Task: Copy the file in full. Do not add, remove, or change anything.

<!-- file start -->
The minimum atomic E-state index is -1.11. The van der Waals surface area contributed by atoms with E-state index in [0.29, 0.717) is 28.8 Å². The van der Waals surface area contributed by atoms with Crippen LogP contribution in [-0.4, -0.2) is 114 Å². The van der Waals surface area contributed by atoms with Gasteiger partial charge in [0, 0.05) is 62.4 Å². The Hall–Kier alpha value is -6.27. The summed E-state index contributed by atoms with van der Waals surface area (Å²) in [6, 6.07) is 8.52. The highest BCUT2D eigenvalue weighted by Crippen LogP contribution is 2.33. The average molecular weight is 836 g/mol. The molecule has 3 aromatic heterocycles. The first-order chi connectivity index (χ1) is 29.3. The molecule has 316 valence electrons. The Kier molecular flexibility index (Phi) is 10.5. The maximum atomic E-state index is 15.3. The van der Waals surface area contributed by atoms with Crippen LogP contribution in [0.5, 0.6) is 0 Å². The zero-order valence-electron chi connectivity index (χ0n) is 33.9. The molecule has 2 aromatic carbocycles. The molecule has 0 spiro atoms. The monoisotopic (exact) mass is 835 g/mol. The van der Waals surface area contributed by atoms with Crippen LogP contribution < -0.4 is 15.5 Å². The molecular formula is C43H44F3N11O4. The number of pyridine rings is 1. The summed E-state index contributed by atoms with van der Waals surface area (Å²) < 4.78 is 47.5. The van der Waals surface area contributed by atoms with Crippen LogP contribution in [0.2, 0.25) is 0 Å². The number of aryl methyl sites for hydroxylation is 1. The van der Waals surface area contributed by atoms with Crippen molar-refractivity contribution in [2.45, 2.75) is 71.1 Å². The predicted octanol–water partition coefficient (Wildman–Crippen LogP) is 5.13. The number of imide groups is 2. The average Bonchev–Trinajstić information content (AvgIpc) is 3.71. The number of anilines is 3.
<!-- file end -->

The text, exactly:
The minimum atomic E-state index is -1.11. The van der Waals surface area contributed by atoms with E-state index in [0.29, 0.717) is 28.8 Å². The van der Waals surface area contributed by atoms with Crippen LogP contribution in [-0.4, -0.2) is 114 Å². The van der Waals surface area contributed by atoms with Gasteiger partial charge in [0, 0.05) is 62.4 Å². The Hall–Kier alpha value is -6.27. The summed E-state index contributed by atoms with van der Waals surface area (Å²) in [6, 6.07) is 8.52. The highest BCUT2D eigenvalue weighted by Crippen LogP contribution is 2.33. The average molecular weight is 836 g/mol. The molecule has 3 aromatic heterocycles. The first-order chi connectivity index (χ1) is 29.3. The molecule has 316 valence electrons. The Kier molecular flexibility index (Phi) is 10.5. The maximum atomic E-state index is 15.3. The van der Waals surface area contributed by atoms with Crippen LogP contribution in [0.5, 0.6) is 0 Å². The zero-order valence-electron chi connectivity index (χ0n) is 33.9. The molecule has 2 aromatic carbocycles. The molecule has 0 spiro atoms. The monoisotopic (exact) mass is 835 g/mol. The van der Waals surface area contributed by atoms with Crippen LogP contribution < -0.4 is 15.5 Å². The molecular formula is C43H44F3N11O4. The number of pyridine rings is 1. The summed E-state index contributed by atoms with van der Waals surface area (Å²) < 4.78 is 47.5. The van der Waals surface area contributed by atoms with Crippen LogP contribution in [0.2, 0.25) is 0 Å². The number of aryl methyl sites for hydroxylation is 1. The van der Waals surface area contributed by atoms with Crippen molar-refractivity contribution in [2.45, 2.75) is 71.1 Å². The predicted octanol–water partition coefficient (Wildman–Crippen LogP) is 5.13. The number of imide groups is 2. The average Bonchev–Trinajstić information content (AvgIpc) is 3.71. The number of anilines is 3.